W5: Who investigates police when they are accused of using excessive force?
Mary Dartis, W5 Staff
Published Saturday, November 12, 2011 6:54PM EST
On March 21, 2010 Tyler Archer was enjoying a night out in downtown Victoria. What Archer never imagined was it would end with him being featured in a video at the centre of a police controversy.
Archer insists he was at the wrong place at the wrong time. He told W5 that he and a friend were walking down the street when a group of men, who had been thrown out of a local nightclub, came up to them and started a fight. Tyler ended up with a bloodied and broken nose. When police arrived to break up the fight, Tyler was relieved. His friend approached one of the officers -- Const. Chris Bowser -- to ask for help but, instead of assisting Archer, the officer ordered him to the ground.
"I remember them telling me to get my hands behind my back and I was trying to but it was kind of awkward. Like I'll be right on my face," Archer recounted. He claims that he tried to comply with the officer's requests but before he was able to Bowser kicked him in the ribs and repeatedly kneed him in the back.
The scene videotaped by a passerby and posted online went viral on YouTube within days. At the time, Victoria Police Chief Jamie Graham held a news conference and admitted that "the images were disturbing."
Graham ordered two police investigations into the incident: one by Vancouver police and the other by Calgary police. Bowser claimed that Archer was resisting him -- although the video appears to show Archer complying with the officer's orders. The Vancouver investigation found that Const. Bowser had not used excessive force. Based on that report, the Criminal Justice Branch of British Columbia decided no charges should be laid. The Calgary investigation, however, concluded that Bowser had used unnecessary force.
Regardless of the Calgary Police findings, Graham feels his officer was exonerated. In an interview he told W5 that Const. Bowser's actions that night might be grounds for a commendation.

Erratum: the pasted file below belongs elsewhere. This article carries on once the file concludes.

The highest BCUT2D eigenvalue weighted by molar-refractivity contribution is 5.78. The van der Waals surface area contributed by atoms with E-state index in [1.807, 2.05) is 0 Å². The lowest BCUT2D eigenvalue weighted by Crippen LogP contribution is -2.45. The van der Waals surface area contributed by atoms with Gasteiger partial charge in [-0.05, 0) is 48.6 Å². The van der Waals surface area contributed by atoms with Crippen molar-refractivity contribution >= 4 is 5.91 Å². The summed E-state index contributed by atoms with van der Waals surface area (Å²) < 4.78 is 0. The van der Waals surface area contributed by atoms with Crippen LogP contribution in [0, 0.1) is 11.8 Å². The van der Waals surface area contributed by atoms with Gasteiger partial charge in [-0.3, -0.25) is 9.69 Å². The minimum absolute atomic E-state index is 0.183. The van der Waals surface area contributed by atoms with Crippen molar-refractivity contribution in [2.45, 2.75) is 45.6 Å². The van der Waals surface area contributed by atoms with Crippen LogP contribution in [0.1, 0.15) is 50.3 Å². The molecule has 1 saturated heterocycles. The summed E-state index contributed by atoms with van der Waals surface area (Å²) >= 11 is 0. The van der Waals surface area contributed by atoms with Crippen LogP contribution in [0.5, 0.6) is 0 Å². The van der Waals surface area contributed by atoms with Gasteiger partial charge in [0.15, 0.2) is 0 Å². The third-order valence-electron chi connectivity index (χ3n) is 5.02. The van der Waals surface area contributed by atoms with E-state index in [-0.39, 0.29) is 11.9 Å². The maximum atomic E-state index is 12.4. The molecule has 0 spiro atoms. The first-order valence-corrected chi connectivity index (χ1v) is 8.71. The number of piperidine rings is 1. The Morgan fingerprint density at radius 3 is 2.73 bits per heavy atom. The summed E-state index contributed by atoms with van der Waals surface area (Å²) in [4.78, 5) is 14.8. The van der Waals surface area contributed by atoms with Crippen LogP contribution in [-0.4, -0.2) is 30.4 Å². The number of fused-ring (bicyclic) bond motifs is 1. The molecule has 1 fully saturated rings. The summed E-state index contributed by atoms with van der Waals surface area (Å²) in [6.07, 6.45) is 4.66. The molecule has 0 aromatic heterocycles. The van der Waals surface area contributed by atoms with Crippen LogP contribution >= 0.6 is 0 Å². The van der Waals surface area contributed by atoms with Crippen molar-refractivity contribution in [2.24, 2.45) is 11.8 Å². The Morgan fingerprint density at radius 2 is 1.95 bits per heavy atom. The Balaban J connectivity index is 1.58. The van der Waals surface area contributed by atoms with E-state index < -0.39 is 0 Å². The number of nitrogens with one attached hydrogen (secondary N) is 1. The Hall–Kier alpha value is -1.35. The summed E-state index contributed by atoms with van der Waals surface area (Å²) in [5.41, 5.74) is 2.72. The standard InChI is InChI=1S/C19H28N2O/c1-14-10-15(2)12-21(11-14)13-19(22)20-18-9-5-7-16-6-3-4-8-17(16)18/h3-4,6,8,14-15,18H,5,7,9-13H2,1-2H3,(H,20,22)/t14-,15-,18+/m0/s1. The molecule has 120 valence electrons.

"Everything the officer did in terms of gaining control of a set of circumstances, his calmness in what obviously was a stressful situation, while unpleasant to some and being perceived a certain way, might be worthy of a commendation," Graham said.
But the Archer case is not the first example of Victoria police excusing what appears to be excessive violence by its officers.
In 2004, college student Thomas McKay was celebrating the end of exams when he was arrested for public intoxication. He was taken to the Victoria police station. Surveillance cameras captured McKay being thrown to the ground while still handcuffed. His head hit the concrete floor, cracking his skull. As a result McKay suffered permanent brain damage. Yet, an internal investigation by Victoria Police determined the officer did nothing wrong. McKay later sued the City of Victoria and received an out-of-court settlement that is believed to be in the millions of dollars.
In another case, in 2005, 15-year-old Willow Kinloch was arrested for being drunk in public. The teenager was taken to the Victoria Police station. Surveillance cameras show three burly officers subduing her on the floor where she was left, handcuffed, and legs tied together; hog tied in a jail cell for four hours. Once again an internal police investigation found the officers had done nothing wrong. Kinloch later sued the officers involved and the City of Victoria and was awarded $60,000 in damages.
Despite several incidents, each with graphic videotaped evidence that suggests unchecked violence by Victoria police officers, the force seems unable or unwilling to admit wrongdoing by its own officers.
Not so, insists Chief Graham, who claims that he's not soft on policing his fellow cops. "I've been involved in many, many cases where I investigated other police. I don't have a problem doing that and I have found officers at fault, and I've terminated people" he said.
Yet critics suggest that British Columbia has a problem when it comes to police accountability. David Eby, Executive Director of the B.C. Civil Liberties Association said that allowing police to police themselves simply isn't working.
"You would imagine if someone is alleging that police are involved in a sexual assault or a corruption, or a serious injury to someone, that that would be the most thorough investigation, the most complete. And if a police officer is allege to have been rude to someone during a traffic stop then that's something that would be a little more casual. In fact it was the complete opposite," said Eby.
The B.C. government is currently in the process of creating an independent, civilian-led office that will investigate incidents, involving police officers, that result in death or serious harm. But critics are already complaining that the first two hires for this new civilian body were two former RCMP officers.
As for Tyler Archer's mother, Marnie Faust, she still can't believe that the actions of the Victoria police officer kicking her son -- captured so graphically on video -- could ever be justified.
"They still try and say there is nothing wrong with this" she said. "Who can watch that and not think there's something wrong with that?"